Seeing that everything was good, I went to the computer to log off and then found a seat. I reached for my phone to see if anyone called and my hand found...nothing. My phone was gone. I checked my pockets, around the table and chairs, around the computer I was using. Nothing. I found a pay phone and called the number. The phone was disconnected. It all became clear. I got jacked. What I don't understand is why. It was honestly the cheapest and most insignificant phone you can find and could probably be bought from the change you find inside your couch. Anyways, I was still pissed about it. It's the principle of it all. It must've gotten jacked while I was helping the old lady. Anyways, the moral of the story is don't help little old ladies.

Thursday, May 03, 2007

The Mini Bus

Mini Buses are a Godsend. They go everywhere you need to go, but faster and cheaper. It took me awhile to get used to them, mostly because I had no idea where they went, but little by little, as I got used to the routes, I don't like to take anything but.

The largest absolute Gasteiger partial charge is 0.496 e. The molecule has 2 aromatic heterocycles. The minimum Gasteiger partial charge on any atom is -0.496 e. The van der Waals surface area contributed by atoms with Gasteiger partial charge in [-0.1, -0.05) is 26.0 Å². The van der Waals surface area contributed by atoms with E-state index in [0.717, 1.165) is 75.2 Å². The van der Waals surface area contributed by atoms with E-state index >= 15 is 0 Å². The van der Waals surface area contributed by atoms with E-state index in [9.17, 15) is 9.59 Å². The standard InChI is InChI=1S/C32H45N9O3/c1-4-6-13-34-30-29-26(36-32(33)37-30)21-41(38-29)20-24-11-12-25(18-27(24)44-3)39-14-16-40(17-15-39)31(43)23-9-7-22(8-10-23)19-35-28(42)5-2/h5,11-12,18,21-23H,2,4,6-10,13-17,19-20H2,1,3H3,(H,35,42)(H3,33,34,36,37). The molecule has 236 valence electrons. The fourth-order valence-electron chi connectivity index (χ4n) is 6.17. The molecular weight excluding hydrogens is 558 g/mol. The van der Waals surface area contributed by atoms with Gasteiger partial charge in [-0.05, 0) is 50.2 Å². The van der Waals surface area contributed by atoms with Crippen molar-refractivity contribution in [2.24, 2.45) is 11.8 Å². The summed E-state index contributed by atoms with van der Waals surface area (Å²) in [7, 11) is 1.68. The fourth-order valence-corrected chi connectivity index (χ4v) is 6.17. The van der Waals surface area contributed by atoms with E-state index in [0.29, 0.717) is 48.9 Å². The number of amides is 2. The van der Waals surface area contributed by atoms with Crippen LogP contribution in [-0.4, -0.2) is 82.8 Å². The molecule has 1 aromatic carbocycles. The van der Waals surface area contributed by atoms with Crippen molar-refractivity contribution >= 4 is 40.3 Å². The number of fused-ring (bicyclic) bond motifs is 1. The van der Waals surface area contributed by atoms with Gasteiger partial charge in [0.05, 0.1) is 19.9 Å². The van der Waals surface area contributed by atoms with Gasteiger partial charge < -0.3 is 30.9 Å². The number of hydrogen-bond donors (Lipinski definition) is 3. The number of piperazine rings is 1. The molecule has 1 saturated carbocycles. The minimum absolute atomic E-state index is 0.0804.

There are two types: The ones with the green color roof have fixed routes and stops. You can use an octopus card, but they don't give change if you pay by cash. The ones with the red don't have any fixed stops. You can pay by cash and get change, but you can't use your octopus card. My only beef is that seating is usually limited to 16, but the number of buses that pass by usually make this a non-issue.

History in a nutshell, courtesy of Wikipedia: During the '67 HK riots, public transportation workers went on strike and all bus and tram services were suspended. From the woodworks came regular money-minded citizens who decided to take out their mini-vans and provided rides to the people for a small fee. Thus, the mini-bus was born. They were even awarded public transportation status and licensing as thanks from the gov't. I'm guessing that a lot of mass transit officials are kicking themselves over this one.